After deadliest year on record, families remember loved ones lost in Alabama prisons


Darlene Halks and her family hold a picture of her son Michael Hardy, who died at Ventress Correctional Facility in November 2022.

Mary Scott Hodgin, WBHM

At the base of the steps leading to the Alabama Capitol, volunteers stand behind a fold-up table, greeting dozens of families and distributing large printed photos of their loved ones. 

The 266 images are headshots of people who died inside Alabama’s prisons in 2022, the deadliest year on record. 

Most of the pictures feature men with shaved heads, wearing prison uniforms. 

“When I was preparing for this event yesterday and just saw the volume of faces, it really is so emotional,” said Lauren Faraino, director of the Woods Foundation

Family members and advocates hold photos of people who’ve died while incarcerated in Alabama’s prisons. Photo by Mary Scott Hodgin

Faraino’s group organized the event on Tuesday afternoon, around the same time state lawmakers gathered at the capitol for Gov. Kay Ivey’s State of the State speech. 

“We are here today to tell them a prison sentence should never be a death sentence,” Faraino said.

In addition to hundreds of deaths last year, dozens of incarcerated people have died so far in 2023. The deaths have been linked to illness, violence, drug overdose and suicide.

“We found out about my son’s death, an inmate called us and told us. The facility never did call us,” said Eddie Richmond Jr., who attended the vigil with his family.  

Family members of Eddie Richmond III hold his picture and signs calling for justice. Richmond died in December 2022 at Fountain Correctional Facility. Photo by Mary Scott Hodgin

Richmond’s son, Eddie Richmond III, was 20 years old, serving a three-year sentence at Fountain Correctional Facility. He died last December, after serving less than a year in prison.

Richmond is still waiting on results from an autopsy, but he suspects that his son died from a drug overdose. 

Many families learn about their loved ones’ deaths through other incarcerated people, sometimes via Facebook posts. They often struggle to get additional details from prison officials.  

For weeks, Krislyn Allison has been trying to find out what happened to her cousin Adrain Kimbrough, who died this January at Limestone Correctional Facility after being assaulted by another incarcerated man. 

Allison said when her family requested Kimbrough’s body, a prison official discouraged it. 

“He said ‘Ma’am are you sure you want this body?’ I said, ‘This body? He’s a person. Yes we want his body,’” Allison said. “So we got the body. The condition that it was in, it was so horrible, she hadn’t let anybody see it.”

Krislyn Allison (L) and Jenneka Kimbrough hold a picture of Adrain Kimbrough, who died in January 2023 at Limestone Correctional Facility. Photo by Mary Scott Hodgin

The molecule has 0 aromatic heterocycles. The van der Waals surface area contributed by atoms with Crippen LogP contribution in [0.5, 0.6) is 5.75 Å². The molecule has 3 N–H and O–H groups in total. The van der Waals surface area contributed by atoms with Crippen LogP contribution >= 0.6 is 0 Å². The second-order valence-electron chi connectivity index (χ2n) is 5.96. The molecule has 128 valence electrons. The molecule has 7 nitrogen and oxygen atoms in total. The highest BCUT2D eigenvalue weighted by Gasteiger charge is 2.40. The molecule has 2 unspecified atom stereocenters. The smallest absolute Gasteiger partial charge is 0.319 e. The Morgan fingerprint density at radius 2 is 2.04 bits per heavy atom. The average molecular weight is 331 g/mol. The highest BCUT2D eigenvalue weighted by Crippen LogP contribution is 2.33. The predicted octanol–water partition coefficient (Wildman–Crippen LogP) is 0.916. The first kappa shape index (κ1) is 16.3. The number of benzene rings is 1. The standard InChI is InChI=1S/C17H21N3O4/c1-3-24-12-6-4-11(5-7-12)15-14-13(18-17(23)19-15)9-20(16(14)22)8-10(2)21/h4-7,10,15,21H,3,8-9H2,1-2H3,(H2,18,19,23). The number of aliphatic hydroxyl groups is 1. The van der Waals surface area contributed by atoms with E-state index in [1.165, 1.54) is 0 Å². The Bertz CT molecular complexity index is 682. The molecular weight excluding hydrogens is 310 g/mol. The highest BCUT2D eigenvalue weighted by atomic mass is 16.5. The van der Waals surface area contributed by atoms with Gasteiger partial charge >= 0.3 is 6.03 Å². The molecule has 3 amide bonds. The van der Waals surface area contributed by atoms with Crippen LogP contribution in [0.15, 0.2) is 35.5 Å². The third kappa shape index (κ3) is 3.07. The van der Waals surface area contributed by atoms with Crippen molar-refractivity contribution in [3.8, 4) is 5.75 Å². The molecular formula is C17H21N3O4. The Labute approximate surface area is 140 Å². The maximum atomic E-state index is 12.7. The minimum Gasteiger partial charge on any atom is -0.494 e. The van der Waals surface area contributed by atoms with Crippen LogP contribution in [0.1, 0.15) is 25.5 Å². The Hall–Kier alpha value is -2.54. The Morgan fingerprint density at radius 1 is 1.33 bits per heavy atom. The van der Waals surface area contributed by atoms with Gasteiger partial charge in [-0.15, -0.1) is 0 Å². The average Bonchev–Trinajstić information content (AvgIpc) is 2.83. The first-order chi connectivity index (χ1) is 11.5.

According to the U.S. Department of Justice (DOJ), Alabama’s prisons for men are among the deadliest in the nation. The DOJ is suing the state to try to force change, citing rampant violence in the prisons, chronic overcrowding and a dire shortage of correctional officers.  

In 2021, Alabama lawmakers approved a $1.3 billion plan to build two new mega prisons for men. 

Many people attending the vigil said that’s not going to fix the issue. 

“Buildings did not kill these people,” Lauren Faraino announced to the crowd. “We don’t need new buildings. We don’t need to give more money to a corrupt and failing agency. We need a new culture. We need accountability. We need answers. We need better leaders.”

Holding up the photos of their loved ones, families filled the capitol steps just hours before Gov. Ivey delivered her State of the State speech to a room full of state lawmakers. 

Families stand on the steps of the state capitol in Montgomery, holding photos of people who died in Alabama’s prisons. Photo by Mary Scott Hodgin

Later that evening, inside the state capitol, the tone was noticeably different. 

Gov. Ivey didn’t discuss prisons during her speech, aside from mentioning a salary increase for state correctional officers. She also advocated for a new bill to increase criminal penalties for people convicted of distributing fentanyl, a powerful opioid linked to most overdose deaths. 

“By doing this, we will put any traffickers of this deadly drug behind bars and keep them there,” Ivey announced as the crowd applauded.

Illicit drug use was also a key topic among people attending the vigil. Many families said they want officials to keep the deadly substances out of state prisons and prioritize treatment.

Darlene Halks suspects that fentanyl was involved in the death of her 40-year-old son Michael Hardy, who died at Ventress Correctional Facility in November 2022. 

“The prisoners deserve more than what they’re getting,” Halks said. “They are human. They’re not pieces of garbage.”

As the vigil continued, the group joined together to sing “Keep Your Eyes on the Prize,” before walking to the historic Dexter Avenue King Memorial Baptist Church, where they lit candles and continued to share stories of loss and resilience.

Families walk to Dexter Avenue King Memorial Baptist Church to end the vigil. Photo by Mary Scott Hodgin


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